Filed on Tuesday, the campaign sought to halt the state and Wayne County canvassing board from certifying ballots that were either received after election day or were counted when poll challengers weren't present.
The Trump campaign's newest lawsuit is the latest in a series of litigation efforts brought against Michigan election officials, whom the president and his allies argue kept designated challengers from viewing the process and backdated absentee ballots received after election day.
While the lawsuit was filed in the Western District of Michigan, it mainly focuses on allegations of voter irregularities that occurred at the TCF Center, where mail-in ballots were counted on Wednesday.
"Michigan voters were denied a fair, honest, and transparent election because, among other things, election challengers were denied opportunity to meaningfully observe the processing and counting of ballots," read the filing.
So far, there have been no confirmed reports of widespread voter fraud in any state. In Michigan, concerns over ballots being secretly delivered to the TCF Center or software glitches that allocated more votes for President-elect Joe Biden have been debunked or corrected.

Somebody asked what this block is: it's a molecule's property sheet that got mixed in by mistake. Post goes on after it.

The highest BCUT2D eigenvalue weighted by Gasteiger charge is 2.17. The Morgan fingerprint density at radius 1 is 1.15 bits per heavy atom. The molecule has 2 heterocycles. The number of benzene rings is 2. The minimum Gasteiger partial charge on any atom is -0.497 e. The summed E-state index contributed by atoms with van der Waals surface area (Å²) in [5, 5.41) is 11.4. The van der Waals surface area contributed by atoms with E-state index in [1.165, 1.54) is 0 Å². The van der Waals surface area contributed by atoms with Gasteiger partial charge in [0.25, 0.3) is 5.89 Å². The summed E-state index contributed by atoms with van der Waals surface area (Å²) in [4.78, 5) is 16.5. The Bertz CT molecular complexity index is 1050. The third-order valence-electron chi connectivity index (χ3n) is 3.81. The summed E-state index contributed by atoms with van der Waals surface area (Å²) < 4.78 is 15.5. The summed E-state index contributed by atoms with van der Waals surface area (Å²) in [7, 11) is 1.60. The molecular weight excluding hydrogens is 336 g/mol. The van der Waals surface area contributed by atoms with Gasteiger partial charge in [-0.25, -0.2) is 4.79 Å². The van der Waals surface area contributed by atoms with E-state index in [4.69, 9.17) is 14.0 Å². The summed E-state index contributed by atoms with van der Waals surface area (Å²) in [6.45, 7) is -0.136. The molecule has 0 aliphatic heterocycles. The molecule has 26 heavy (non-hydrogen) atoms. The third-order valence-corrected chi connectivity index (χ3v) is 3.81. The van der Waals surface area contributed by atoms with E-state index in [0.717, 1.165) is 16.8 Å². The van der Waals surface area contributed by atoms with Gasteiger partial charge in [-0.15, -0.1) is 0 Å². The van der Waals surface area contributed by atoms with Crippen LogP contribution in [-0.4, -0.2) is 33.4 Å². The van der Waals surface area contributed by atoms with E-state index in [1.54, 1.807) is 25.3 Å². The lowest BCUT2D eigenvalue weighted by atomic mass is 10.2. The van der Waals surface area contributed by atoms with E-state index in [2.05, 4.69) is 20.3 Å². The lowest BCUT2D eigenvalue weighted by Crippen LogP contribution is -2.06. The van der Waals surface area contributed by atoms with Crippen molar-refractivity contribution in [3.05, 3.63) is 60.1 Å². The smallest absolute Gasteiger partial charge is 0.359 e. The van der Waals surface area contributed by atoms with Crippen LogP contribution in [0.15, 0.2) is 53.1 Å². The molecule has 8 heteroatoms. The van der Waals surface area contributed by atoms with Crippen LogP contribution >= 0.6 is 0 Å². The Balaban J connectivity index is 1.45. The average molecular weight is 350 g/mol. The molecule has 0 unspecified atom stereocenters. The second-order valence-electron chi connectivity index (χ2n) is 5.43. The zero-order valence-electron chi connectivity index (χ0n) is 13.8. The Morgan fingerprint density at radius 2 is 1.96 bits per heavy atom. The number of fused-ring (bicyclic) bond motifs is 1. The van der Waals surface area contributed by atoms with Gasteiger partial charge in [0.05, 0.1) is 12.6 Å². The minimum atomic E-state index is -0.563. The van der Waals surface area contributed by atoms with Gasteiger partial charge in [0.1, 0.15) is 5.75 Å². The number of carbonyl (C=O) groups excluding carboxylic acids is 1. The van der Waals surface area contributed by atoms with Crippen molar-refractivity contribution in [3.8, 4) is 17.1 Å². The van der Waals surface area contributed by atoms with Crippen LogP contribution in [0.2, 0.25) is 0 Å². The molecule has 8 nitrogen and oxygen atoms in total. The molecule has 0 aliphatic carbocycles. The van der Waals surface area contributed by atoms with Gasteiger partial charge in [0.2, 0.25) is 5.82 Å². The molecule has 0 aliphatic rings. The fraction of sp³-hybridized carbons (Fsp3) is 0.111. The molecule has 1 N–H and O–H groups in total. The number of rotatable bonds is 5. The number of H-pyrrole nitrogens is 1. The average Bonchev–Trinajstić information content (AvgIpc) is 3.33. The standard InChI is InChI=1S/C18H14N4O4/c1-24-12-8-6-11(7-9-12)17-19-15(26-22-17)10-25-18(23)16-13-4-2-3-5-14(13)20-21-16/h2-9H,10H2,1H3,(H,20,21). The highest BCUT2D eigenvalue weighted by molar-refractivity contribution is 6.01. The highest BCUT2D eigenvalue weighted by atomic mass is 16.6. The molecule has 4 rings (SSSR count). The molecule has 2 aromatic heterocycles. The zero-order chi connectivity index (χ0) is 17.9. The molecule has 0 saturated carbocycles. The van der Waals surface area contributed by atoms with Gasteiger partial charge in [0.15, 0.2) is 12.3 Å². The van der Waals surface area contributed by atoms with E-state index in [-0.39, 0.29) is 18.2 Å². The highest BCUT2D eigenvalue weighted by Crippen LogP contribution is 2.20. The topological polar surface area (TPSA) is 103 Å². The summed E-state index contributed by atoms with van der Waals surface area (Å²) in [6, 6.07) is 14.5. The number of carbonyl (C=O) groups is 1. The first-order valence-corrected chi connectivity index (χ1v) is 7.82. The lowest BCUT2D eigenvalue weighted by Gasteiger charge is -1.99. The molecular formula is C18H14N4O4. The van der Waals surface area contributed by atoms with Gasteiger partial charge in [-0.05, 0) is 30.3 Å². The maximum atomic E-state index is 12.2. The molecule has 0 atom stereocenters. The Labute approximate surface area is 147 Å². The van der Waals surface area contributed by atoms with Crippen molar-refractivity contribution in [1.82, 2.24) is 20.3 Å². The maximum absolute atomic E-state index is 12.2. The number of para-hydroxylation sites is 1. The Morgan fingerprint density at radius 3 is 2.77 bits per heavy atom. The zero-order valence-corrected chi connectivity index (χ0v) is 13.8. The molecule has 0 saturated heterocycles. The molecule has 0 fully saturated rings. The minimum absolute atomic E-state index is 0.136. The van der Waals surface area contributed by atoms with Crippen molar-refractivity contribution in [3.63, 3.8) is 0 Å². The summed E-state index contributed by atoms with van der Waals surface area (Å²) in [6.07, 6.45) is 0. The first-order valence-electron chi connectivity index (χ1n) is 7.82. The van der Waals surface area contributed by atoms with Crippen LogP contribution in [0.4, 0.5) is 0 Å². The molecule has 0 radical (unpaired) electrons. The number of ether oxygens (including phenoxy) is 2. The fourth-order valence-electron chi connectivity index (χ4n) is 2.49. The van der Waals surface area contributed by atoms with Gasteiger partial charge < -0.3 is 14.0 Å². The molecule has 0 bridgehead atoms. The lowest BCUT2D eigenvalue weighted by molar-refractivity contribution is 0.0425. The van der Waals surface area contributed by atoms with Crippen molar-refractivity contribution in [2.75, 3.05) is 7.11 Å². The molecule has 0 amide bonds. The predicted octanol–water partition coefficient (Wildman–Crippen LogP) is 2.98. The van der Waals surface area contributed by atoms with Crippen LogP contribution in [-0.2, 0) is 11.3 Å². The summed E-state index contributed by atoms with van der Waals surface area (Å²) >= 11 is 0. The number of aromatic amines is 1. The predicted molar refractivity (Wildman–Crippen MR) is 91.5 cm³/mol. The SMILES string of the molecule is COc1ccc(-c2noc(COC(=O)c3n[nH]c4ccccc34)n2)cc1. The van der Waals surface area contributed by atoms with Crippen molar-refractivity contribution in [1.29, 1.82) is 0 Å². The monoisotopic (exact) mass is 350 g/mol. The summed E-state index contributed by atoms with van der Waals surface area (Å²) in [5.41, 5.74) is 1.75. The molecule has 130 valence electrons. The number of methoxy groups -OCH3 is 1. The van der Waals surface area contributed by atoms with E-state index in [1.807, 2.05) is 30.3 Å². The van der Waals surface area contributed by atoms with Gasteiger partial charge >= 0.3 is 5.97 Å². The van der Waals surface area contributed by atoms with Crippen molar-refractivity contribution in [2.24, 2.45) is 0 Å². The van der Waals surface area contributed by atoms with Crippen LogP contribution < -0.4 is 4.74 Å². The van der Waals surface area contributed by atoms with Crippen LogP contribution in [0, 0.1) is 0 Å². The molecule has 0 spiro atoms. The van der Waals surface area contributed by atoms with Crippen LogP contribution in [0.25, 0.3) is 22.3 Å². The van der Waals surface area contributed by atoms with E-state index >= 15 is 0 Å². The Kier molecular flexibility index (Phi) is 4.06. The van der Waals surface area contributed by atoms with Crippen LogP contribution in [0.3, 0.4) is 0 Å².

The state was a key voting bloc for both Biden and Trump's paths to victory.
In their first lawsuit, Trump campaign attorney Thor Hearne requested a judge intervene and stop vote counting from continuing. That was at the circuit court level and Judge Cynthia Stephens denied the request.
In an appeal, the Trump campaign failed to provide the necessary documents to successfully reverse the decision.
Republican National Committee Chairwoman Ronna McDaniel has also pushed back on the election results, pointing fingers at Secretary of State Jocelyn Benson and Attorney General Dana Nessel.
Benson has offered a blanket rebuke of the allegations, calling them frivolous.
"The claims are really without merit. Michigan elections were fair, transparent, and there again, there were hundreds of challengers in the Detroit absentee counting board observing the process from its beginning to its end," said Benson.
The latest lawsuit carries more weight than previous filings, however. Inside are signed affidavits from poll workers who claim to have seen voter fraud and irregularities. Others claim to have not been allowed back into the TCF Center after they left.
"As a result of Republican challengers not being admitted or re-admitted, while Democratic challengers were freely admitted, there were many more Democratic challengers allowed to observe the processing and counting of absent voter ballots than Republican challengers," read the lawsuit.
The date for Michigan to certify its election results is scheduled for Nov. 17.